Multiple screens increase TV and ad viewing
A new Thinkbox study reveals that using a second screen whilst watching television actually encourages TV and advertisement viewing.
The study called “Screen Life”, conducted by COG Research for Thinkbox, reveals that the act of multi-screening – watching TV while simultaneously engaging with laptop, smartphone or tablet – increases the amount of time spent watching a programme and accompanying advertisements. Most interestingly, it also found that ad recognition was not affected by the second screen.
Participants in the study also said that multi-screening made them feel closer to the programme they were watching, as it enabled them to immediately search for more information, share with their friends online and participate.
Screen Life analysed the programme and ad break engagement of 700 hours of TV viewing gathered from 23 multi-screening households in the UK. This was coupled with self-reporting from the households, which involved a lab test to examine ad recognition; and online research of 2,000 people with TV and online access.
“Multi-screening is a huge benefit and opportunity for TV advertisers,” says Neil Mortensen, Thinkbox’s Research and Planning Director.
“Not just because it encourages people to watch more TV and more ad breaks – and does not adversely affect ad recognition – but because viewers now have the ability to act on what they see immediately. We’ve always multi-tasked in front of the TV but two screening is an incredibly complementary accompaniment.”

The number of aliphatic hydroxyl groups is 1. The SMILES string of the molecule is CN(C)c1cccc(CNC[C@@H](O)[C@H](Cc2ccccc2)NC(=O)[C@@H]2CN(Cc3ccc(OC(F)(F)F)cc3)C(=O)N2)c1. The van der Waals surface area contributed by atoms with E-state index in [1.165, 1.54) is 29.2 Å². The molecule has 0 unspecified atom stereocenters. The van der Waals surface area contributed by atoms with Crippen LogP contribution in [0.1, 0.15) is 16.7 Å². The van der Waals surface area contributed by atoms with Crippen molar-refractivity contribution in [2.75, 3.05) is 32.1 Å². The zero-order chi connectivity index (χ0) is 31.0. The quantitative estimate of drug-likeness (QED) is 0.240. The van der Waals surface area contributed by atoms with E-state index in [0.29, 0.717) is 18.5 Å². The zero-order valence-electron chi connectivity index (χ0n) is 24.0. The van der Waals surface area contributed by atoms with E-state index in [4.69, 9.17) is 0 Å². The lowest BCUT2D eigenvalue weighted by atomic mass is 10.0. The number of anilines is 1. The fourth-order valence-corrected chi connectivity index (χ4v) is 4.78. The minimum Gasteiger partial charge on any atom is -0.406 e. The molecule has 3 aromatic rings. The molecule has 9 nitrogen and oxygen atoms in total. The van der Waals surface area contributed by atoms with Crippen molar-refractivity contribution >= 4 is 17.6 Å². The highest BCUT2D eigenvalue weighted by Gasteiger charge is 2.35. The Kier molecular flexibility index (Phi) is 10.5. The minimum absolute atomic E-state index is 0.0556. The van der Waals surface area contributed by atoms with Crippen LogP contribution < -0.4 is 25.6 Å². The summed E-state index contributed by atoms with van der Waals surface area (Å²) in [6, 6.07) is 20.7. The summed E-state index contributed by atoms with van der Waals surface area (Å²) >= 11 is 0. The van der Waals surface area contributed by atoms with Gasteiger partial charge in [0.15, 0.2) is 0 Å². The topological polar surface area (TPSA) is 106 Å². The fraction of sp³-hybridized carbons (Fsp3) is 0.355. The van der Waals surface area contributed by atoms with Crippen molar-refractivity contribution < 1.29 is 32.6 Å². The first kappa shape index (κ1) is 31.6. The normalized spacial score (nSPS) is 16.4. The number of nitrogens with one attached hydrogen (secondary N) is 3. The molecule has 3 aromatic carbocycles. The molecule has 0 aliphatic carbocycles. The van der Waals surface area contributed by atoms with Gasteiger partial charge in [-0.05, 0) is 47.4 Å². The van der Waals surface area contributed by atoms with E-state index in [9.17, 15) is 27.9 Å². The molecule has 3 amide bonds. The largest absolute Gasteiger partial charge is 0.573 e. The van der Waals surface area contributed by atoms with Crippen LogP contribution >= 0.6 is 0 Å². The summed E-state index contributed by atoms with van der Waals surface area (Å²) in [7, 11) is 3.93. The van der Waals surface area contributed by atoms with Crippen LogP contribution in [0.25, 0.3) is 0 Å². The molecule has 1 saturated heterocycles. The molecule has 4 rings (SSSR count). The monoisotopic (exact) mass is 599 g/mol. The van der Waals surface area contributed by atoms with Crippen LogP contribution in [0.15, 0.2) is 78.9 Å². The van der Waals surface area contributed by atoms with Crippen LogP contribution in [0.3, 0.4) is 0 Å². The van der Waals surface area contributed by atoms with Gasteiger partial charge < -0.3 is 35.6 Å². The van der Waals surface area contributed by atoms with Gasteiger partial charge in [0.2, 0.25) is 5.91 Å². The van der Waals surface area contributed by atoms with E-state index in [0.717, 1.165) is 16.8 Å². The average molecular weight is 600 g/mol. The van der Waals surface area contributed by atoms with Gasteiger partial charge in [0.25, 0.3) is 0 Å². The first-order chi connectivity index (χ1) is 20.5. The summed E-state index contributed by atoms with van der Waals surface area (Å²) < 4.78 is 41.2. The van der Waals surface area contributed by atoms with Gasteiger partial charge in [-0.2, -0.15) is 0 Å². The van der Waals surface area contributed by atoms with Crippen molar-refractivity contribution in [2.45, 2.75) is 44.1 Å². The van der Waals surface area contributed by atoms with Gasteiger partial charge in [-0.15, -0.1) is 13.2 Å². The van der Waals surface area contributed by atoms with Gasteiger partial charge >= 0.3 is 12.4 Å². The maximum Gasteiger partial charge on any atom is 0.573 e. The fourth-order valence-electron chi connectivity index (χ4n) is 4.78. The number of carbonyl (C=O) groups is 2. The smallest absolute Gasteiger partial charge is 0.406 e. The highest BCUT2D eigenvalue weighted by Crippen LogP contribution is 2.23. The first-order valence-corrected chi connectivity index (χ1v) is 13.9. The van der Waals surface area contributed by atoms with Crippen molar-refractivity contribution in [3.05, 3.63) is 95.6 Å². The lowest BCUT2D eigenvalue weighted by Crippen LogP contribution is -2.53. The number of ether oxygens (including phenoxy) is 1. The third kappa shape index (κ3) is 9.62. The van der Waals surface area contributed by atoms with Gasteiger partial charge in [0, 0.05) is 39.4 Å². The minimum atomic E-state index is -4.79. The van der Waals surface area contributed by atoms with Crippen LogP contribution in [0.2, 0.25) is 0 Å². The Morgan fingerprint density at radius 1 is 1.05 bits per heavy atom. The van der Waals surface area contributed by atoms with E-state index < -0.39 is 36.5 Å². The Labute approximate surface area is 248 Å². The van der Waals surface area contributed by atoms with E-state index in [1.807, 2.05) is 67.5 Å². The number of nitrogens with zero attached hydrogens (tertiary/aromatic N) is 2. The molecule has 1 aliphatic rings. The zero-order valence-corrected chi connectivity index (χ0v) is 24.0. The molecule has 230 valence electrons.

This news that a second screen offers an exceptionally high level of engagement and opportunities with velocity in UK sales is great news for advertisers.
“We have seen these "duel/second screen" audiences grow significantly over the last year, with mobile alone achieving a one in four average,” says Richard Hicks, Head of Mobile at ITV.
“Leveraging quality editorial and large audiences with live event TV has been the main driver and we have seen phenomenal success with partnering ITV programmes with a mobile app, like Shazam."
Hicks says that multi-screening drives a higher level of engagement, a richer user experience through “connectivity” and new ways to engage with the user in real time.
“These channels must provide brands the advantages on offer and instant ROI beyond the spot. Integrating social media and other ways that consumers can have an opinion and voice is key,” he adds.
- Multi-screening viewers stayed in the room for 81% of ad breaks, while viewers who were just watching television stayed in the room for 72%
- 56% of 16-24-year olds have chatted about TV programmes or ads on a second screen
- On average, when only one person was in the room and was multi-screening, 64% of their TV viewing sessions lasted for longer than 15 minutes. This compares to 47% when watching with no accompanying activity
- In lab tests, there was no significant difference in the level of ad recognition between people when multi-screening or only watching TV
For more information, visit the Thinkbox website.